“Maybe he wants a challenge.”

“No,” he said, “I don’t think so. I think he knew the guy who was meeting me, knew him by sight, and knew he was going to the airport to pick up the out-of-town shooter. So he made a sign of his own, one that wouldn’t match anybody coming off a plane, and he stood around and waited. And then I showed up and made sure he got a good close look at me.”

“And then you went to the right guy, and that confirmed the ID.”

“Who followed us to the car they had for me in long-term parking. And when I drove off in it he got on my tail.”

“Straight to the motel.”

“I stopped for a bite on the way, and looked at a map, but then I went and found a motel, and I wouldn’t have been hard to tail. I wasn’t looking out for it. I didn’t have any reason to.”

“And he came and knocked on your door. Suppose you open up. Then what? Bang bang?”

“I don’t think so.”

“Why not? Be easy, wouldn’t it?”

“It would have been easy any time during the next couple of days. But he waited until I did Hirschhorn. And in Boston he waited until I got Thurnauer.”

“What is he, polite? He lets the other person go first?”

“Evidently.”

“A real gentleman,” she said. “I’m trying to sort this out, Keller. He came looking for Ralph to make sure he was right about what room you were in. Then, once he knew for sure, he sat tight.”

“He probably followed me around some.”

“While you bought stamps and drove over the bridge to Indiana. Is that what’s on the other side of the river? Indiana?”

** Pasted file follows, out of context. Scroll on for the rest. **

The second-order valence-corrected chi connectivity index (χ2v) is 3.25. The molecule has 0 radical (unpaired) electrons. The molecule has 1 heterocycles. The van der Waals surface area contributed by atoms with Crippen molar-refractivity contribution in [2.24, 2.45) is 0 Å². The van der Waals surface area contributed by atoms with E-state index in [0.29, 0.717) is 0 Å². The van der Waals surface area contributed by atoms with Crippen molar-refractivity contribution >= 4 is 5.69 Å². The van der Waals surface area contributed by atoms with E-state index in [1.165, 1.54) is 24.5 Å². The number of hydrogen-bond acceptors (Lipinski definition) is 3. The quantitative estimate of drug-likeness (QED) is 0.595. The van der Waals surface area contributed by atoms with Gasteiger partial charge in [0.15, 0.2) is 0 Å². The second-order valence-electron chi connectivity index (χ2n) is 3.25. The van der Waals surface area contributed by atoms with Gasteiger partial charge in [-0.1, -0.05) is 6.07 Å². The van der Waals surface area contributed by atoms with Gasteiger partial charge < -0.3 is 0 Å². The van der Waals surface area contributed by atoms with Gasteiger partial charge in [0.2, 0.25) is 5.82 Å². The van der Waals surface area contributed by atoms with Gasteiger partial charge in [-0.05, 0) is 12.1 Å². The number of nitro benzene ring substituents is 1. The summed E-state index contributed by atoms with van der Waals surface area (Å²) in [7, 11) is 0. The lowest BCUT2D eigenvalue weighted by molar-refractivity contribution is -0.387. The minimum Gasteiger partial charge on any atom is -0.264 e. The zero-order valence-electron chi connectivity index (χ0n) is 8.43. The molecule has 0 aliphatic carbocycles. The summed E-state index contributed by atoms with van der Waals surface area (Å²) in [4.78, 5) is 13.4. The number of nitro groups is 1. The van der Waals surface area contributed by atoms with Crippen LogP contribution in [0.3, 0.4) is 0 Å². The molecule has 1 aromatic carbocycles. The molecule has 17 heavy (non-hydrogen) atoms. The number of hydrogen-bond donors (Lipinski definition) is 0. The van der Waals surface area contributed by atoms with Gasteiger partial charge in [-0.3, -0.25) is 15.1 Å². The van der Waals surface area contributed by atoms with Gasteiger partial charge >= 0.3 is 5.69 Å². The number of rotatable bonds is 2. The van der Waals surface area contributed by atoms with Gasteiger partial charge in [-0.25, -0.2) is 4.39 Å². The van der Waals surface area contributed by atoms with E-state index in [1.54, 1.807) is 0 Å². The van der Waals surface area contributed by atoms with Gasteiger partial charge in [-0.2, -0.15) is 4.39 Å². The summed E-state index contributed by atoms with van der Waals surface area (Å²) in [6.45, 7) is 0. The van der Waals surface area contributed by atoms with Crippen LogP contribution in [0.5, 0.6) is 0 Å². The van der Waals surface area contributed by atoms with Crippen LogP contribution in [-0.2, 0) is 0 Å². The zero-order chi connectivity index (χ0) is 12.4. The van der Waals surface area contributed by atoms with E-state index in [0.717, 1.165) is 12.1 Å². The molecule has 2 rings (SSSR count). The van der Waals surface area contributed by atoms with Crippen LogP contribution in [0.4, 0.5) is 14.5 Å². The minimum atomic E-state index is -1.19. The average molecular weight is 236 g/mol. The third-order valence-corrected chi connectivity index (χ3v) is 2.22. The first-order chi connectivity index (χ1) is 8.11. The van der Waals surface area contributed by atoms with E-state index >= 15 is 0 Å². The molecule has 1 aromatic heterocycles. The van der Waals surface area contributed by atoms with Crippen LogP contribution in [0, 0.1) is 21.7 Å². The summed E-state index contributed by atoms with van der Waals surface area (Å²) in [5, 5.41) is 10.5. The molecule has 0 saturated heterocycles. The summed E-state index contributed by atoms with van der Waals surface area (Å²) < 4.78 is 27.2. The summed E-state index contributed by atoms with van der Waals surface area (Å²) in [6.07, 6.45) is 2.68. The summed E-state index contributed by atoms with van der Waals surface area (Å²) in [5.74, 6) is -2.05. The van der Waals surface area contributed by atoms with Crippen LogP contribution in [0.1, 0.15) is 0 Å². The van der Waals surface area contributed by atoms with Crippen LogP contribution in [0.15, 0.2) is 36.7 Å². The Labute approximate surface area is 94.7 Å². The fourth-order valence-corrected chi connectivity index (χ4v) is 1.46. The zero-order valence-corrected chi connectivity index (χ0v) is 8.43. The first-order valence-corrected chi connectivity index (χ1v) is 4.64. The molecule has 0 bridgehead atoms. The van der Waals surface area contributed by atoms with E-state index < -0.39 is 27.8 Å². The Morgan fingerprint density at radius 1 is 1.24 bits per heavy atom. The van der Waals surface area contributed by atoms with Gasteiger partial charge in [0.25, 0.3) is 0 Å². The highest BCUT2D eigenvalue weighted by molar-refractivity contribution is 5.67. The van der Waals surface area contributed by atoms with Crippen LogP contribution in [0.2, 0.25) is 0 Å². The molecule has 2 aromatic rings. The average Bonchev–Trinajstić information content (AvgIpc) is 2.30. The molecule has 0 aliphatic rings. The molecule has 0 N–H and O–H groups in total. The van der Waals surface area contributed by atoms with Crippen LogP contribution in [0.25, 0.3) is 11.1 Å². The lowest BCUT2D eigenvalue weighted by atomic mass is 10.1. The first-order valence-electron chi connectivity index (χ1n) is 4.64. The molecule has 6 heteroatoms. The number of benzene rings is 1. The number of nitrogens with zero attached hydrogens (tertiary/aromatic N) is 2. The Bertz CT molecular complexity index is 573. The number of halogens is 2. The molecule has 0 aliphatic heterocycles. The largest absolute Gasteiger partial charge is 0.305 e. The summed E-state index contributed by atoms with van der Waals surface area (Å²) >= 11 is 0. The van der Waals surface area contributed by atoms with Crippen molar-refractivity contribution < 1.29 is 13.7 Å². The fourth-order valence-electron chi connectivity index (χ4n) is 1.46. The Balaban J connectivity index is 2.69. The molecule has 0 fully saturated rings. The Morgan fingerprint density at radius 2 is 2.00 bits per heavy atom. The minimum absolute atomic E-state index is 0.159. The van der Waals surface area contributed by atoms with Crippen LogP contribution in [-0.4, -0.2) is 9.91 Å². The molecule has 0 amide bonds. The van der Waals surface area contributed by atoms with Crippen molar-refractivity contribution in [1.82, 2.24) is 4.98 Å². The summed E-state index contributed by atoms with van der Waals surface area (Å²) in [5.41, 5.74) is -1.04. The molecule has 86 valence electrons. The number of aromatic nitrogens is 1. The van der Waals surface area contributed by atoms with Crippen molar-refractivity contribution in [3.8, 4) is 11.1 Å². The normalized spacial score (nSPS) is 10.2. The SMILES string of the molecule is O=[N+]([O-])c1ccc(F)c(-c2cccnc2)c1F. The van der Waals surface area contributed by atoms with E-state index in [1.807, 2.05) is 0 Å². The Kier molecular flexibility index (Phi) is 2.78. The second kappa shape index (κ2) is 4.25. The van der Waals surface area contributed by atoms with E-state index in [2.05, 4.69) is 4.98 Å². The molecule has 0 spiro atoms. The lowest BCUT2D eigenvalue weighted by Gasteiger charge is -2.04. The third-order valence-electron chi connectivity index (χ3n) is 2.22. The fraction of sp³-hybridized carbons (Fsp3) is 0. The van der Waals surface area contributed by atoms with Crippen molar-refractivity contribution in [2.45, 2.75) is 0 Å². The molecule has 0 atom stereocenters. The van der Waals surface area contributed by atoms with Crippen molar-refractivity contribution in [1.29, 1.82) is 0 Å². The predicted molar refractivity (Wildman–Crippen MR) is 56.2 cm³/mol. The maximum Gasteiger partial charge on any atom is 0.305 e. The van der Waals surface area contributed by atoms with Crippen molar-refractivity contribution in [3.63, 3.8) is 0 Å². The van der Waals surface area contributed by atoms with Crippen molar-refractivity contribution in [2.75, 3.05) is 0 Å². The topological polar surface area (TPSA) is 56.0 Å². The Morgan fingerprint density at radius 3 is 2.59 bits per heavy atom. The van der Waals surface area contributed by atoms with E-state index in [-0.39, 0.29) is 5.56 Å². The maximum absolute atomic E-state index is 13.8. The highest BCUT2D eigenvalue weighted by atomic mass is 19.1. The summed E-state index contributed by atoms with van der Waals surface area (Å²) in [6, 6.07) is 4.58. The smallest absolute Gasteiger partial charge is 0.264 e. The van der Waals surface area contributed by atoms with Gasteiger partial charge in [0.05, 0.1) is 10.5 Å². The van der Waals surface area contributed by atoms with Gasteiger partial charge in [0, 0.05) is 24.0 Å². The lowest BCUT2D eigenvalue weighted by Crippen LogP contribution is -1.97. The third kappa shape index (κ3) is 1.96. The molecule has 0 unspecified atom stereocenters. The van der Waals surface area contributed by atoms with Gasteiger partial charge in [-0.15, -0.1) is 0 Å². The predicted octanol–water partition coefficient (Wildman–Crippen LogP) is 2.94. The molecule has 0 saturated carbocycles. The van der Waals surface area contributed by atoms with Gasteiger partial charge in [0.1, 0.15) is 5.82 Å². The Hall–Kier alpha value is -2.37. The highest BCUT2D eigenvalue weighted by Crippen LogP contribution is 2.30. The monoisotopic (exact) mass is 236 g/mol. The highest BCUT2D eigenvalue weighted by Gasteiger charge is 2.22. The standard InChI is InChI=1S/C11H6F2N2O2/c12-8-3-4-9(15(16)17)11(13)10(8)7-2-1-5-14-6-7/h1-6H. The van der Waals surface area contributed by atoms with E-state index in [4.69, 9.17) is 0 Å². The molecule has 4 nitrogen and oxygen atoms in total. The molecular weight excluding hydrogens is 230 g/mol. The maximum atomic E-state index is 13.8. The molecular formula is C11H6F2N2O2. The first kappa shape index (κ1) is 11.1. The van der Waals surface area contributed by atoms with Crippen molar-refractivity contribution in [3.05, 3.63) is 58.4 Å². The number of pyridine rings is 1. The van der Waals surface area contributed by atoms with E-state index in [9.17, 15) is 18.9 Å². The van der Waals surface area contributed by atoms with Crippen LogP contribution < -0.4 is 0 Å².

“That’s right.”

“And then you finally made your move on Hirschhorn, and he was close enough to know about it, and then what? He followed you back to the motel?”

“He wouldn’t have had to follow too close. He knew where I was going.”

“So you both drove there, and you went to your new room and he went to the old one.”

“I parked in back, near the old room,” he remembered. “Out of habit, I guess. He’d have seen the car and known I was home for the night. Then he gave me a little time to unwind and go to bed, and then he came calling.”

“Had a key?”

“Or had enough tradecraft to get through a motel room lock without one. Which isn’t the hardest thing in the world.”

“He goes in and there’s two heads on the pillow. He must figure you got lucky.”

“I guess.”

“It’s dark, so he doesn’t notice that neither head is yours. Doesn’t he turn on the light afterward? You’d think he’d want the chance to admire his work.”

“He might.”

“But not necessarily?”

“Why bother, if he knows he nailed both parties? But if he does put the light on, then what?”

“He’s been following you around all this time, Keller, he must know what you look like.”

“The man he shot might look enough like me to pass,” he said, “especially with his face in a pillow and two bullets in his head. But say he realizes his mistake. What’s he going to do? Go door-to-door looking for me?”

“He can’t do that.”

“Odds are he figures I dumped the car, checked out, somebody drove me to the airport and I’m gone. One way or another he missed me. But my guess is he never turned on the light and never knew he screwed up until he read about it the next day in the paper.”

“I’m trying to sort this out,” she said, “and it’s not easy. You want some iced tea?”

“Sure, but don’t get up. I’ll get it.”